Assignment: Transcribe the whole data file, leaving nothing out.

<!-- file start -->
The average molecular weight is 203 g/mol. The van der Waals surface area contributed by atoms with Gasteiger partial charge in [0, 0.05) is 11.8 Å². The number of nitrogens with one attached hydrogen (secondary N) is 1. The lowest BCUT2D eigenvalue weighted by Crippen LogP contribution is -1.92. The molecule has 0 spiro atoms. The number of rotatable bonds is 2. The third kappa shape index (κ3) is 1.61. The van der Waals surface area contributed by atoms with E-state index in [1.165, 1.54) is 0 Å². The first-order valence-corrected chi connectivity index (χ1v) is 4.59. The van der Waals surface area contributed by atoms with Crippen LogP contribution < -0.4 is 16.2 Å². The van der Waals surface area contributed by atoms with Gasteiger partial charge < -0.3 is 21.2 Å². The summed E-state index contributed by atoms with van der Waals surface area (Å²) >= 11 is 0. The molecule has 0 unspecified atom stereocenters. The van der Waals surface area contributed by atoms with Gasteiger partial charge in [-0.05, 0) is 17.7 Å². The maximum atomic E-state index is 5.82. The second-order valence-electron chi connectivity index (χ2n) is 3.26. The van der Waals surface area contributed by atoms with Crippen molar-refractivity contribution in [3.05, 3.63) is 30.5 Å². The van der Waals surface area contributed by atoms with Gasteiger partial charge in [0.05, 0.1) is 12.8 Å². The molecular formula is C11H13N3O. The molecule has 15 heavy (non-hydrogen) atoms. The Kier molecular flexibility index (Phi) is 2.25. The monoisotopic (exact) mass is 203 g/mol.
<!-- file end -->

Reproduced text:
The average molecular weight is 203 g/mol. The van der Waals surface area contributed by atoms with Gasteiger partial charge in [0, 0.05) is 11.8 Å². The number of nitrogens with one attached hydrogen (secondary N) is 1. The lowest BCUT2D eigenvalue weighted by Crippen LogP contribution is -1.92. The molecule has 0 spiro atoms. The number of rotatable bonds is 2. The third kappa shape index (κ3) is 1.61. The van der Waals surface area contributed by atoms with E-state index in [1.165, 1.54) is 0 Å². The first-order valence-corrected chi connectivity index (χ1v) is 4.59. The van der Waals surface area contributed by atoms with Crippen LogP contribution < -0.4 is 16.2 Å². The van der Waals surface area contributed by atoms with Gasteiger partial charge < -0.3 is 21.2 Å². The summed E-state index contributed by atoms with van der Waals surface area (Å²) >= 11 is 0. The molecule has 0 unspecified atom stereocenters. The van der Waals surface area contributed by atoms with Gasteiger partial charge in [-0.05, 0) is 17.7 Å². The maximum atomic E-state index is 5.82. The second-order valence-electron chi connectivity index (χ2n) is 3.26. The van der Waals surface area contributed by atoms with Crippen molar-refractivity contribution in [3.05, 3.63) is 30.5 Å². The van der Waals surface area contributed by atoms with Gasteiger partial charge in [0.05, 0.1) is 12.8 Å². The molecular formula is C11H13N3O. The molecule has 15 heavy (non-hydrogen) atoms. The Kier molecular flexibility index (Phi) is 2.25. The monoisotopic (exact) mass is 203 g/mol.